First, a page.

Tropical plants are prone to frost and winter damage, because they need warm temperatures to thrive. Pruning is necessary to remove damaged or weak stems, encourage growth, invigorate old plants and limit size. However, pruning them too close to winter will cause excessive damage. Therefore, you should wait until the threat of frost is over in the spring. It only takes temperatures of 35 to 40 degrees Fahrenheit to damage tropical plants. Pruning will encourage new blooms to grow, resulting in a bushier plant.
Pick off dead leaves by hand as soon as you notice them. This will improve the appearance of the tropical plant and free up nutrients and energy for the rest of the plant.
Scratch stems with your fingernail to figure out if they are alive or dead. Living tissue is green inside, whereas brown or tan tissue means the stem is dead.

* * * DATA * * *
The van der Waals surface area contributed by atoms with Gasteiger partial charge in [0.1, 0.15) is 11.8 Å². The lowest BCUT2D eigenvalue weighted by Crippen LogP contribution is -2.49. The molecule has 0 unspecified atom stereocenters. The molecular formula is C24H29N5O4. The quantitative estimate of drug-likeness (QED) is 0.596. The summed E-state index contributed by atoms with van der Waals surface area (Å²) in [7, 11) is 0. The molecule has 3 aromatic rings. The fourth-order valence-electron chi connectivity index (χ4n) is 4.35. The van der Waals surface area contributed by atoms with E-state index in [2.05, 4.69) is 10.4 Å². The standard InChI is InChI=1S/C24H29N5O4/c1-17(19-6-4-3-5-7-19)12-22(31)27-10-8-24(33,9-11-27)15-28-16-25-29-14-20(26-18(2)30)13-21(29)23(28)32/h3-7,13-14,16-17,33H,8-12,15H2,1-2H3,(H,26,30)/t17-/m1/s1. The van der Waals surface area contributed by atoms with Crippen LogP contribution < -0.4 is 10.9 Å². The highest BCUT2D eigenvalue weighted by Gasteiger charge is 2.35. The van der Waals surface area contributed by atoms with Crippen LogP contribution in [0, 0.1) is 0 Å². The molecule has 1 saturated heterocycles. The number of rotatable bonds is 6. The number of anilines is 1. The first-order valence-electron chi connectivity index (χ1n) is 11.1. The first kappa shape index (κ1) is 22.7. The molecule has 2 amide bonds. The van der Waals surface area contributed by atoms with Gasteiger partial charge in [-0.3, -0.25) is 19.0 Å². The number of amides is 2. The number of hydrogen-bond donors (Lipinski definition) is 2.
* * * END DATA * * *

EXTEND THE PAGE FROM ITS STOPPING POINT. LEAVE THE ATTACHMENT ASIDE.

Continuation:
Remove damaged, dead or diseased branches. They will eventually fall off anyway and are stealing nutrients in the meantime. Cut them off at the connection they share with healthy wood.
Trim the longest branches by snipping them next to a bud at the desired length. Prune one-third of the branches to avoid over-pruning. Prune another one-third of the branches in four to six weeks.
Shorten branches that are lacking in live foliage. Cut them just above a bud, angling the shears down and away from the junction of a stem and leaf. This will encourage new growth.
Divide tropical plants so that you're pruning one side at a time. Pruning branches on one side of the plant will promote leaves and flowers to continue growing on the other sides. Rotate sides every four to six weeks.